Content moderation: Easily moderate content and detect inappropriate content.

Logo detection: Detect popular product logos within an image.

Face detection: Detect multiple faces within an image as well as key facial attributes like emotional state or wearing headwear.

AWS – Amazon Rekognition

Whilst the aforementioned platforms are easy to integrate with, Rekognition is the easiest starting point for the casual user – all you need is an S3 bucket and some content and away you go.

The key features are:

Object, scene, and activity detection: Identifying thousands of objects and scenes in both images and videos. When analysing video, it can also identify specific activities happening in the frame, such as “delivering a package” or “playing football”.

Facial recognition: Identification of a person in a photo or video using your own private repository of face images.

Facial analysis: Analyse the attributes of faces in images and videos, determining emotions, characteristics and other visual elements (such as items worn). In videos, you can see how these things change over time.

Pathing: Capture the path of people in the scene, such as following the movements of an athlete on the pitch.

Unsafe content detection: Identify potentially unsafe or inappropriate content across both image and video assets.

Celebrity recognition: Quickly identify well known people in your video and image libraries.

Text in images: Detect and recognise text from images, such as street names, captions, product names, and license plate.

IBM Watson – Visual Recognition

While IBM has only few ‘bots’ for computer vision out of the box, it’s standout feature is that you alone own the Intellectual Property rights. The platforms above are great for those getting started but if you have a library of valuable content that you want to train an algorithm to learn, then this is the platform. Your algorithm, your data, your IP.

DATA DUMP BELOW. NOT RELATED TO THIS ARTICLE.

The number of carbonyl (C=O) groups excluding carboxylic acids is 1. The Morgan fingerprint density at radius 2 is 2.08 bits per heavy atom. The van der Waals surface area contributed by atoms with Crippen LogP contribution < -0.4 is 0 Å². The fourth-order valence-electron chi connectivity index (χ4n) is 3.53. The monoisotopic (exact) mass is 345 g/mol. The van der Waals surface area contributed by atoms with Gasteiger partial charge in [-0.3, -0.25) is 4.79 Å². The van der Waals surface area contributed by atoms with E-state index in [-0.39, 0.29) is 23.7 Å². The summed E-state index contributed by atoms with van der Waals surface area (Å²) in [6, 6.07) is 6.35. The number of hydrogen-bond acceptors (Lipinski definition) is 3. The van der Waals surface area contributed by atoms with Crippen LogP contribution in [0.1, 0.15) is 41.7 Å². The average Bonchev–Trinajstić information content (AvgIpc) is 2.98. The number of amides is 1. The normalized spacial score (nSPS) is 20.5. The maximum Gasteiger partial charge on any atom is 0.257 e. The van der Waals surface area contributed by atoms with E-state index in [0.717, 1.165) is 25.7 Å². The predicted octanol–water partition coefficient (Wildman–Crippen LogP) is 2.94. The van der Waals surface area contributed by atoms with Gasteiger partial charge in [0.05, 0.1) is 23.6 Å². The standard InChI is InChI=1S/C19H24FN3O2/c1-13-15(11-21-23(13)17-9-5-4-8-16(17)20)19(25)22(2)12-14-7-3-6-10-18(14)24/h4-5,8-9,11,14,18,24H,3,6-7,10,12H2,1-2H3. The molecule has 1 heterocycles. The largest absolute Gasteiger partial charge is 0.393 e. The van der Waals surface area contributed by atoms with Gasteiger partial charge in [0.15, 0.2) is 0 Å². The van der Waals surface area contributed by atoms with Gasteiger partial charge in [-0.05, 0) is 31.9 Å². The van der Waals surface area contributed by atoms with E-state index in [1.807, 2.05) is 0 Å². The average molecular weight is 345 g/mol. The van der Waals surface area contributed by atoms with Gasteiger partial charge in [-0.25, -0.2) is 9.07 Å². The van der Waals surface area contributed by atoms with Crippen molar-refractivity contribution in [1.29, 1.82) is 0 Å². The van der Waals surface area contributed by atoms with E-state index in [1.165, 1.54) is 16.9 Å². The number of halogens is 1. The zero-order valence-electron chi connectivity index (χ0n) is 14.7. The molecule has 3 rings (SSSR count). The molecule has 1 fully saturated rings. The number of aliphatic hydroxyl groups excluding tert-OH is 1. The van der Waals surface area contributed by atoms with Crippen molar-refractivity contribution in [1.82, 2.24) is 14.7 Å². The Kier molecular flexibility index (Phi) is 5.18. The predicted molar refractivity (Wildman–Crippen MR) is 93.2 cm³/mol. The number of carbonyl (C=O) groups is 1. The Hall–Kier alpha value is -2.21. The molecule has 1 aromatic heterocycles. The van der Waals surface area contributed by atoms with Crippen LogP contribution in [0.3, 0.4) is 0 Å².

General model: Classification from thousands of classes.

Face model: Facial analysis with age and gender.

Explicit model: Detect whether an image contains inappropriate content.

Food model: Classify specific images of food items.

Text model (Private beta): Text extraction from natural scenes and images.

 


Not being tied to any of the platforms, we are able to help you choose and implement the one that will fit your needs best for you and your business. If you’d like to speak with us further about any of these products or about any other machine learning capabilities you are looking to add into your video production workflows, get in touch: hello@support-partners.com

By |2018-10-23T15:16:30+00:00October 1st, 2018|

About the Author:

Nick is an experienced broadcast & post production technology consultant/engineer with a track record of analyzing, defining and implementing new technology & workflow strategy across multiple sectors (broadcast post & news, post production, government and MoD), whilst maintaining commercial focus and alignment to business drivers. Nick has extensive knowledge in shared storage, tapeless & file-based workflow with over 15 years of experience designing, implementing and supporting solutions from industry leading vendors.